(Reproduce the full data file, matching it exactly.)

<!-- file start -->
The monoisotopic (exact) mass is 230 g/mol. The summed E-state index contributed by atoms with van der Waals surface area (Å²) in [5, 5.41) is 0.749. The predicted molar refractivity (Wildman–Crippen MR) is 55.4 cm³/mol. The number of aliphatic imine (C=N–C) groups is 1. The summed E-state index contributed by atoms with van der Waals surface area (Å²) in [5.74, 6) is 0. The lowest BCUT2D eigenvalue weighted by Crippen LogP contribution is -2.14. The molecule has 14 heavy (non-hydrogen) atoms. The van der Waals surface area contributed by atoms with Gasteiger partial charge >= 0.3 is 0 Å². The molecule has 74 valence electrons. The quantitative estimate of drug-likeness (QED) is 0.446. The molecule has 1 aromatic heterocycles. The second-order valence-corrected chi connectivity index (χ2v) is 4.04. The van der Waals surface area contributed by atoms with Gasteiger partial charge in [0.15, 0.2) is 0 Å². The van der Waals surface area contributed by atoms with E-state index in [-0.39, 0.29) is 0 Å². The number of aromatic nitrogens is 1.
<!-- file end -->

The monoisotopic (exact) mass is 230 g/mol. The summed E-state index contributed by atoms with van der Waals surface area (Å²) in [5, 5.41) is 0.749. The predicted molar refractivity (Wildman–Crippen MR) is 55.4 cm³/mol. The number of aliphatic imine (C=N–C) groups is 1. The summed E-state index contributed by atoms with van der Waals surface area (Å²) in [5.74, 6) is 0. The lowest BCUT2D eigenvalue weighted by Crippen LogP contribution is -2.14. The molecule has 14 heavy (non-hydrogen) atoms. The van der Waals surface area contributed by atoms with Gasteiger partial charge >= 0.3 is 0 Å². The molecule has 74 valence electrons. The quantitative estimate of drug-likeness (QED) is 0.446. The molecule has 1 aromatic heterocycles. The second-order valence-corrected chi connectivity index (χ2v) is 4.04. The van der Waals surface area contributed by atoms with Gasteiger partial charge in [0.15, 0.2) is 0 Å². The van der Waals surface area contributed by atoms with E-state index in [-0.39, 0.29) is 0 Å². The number of aromatic nitrogens is 1.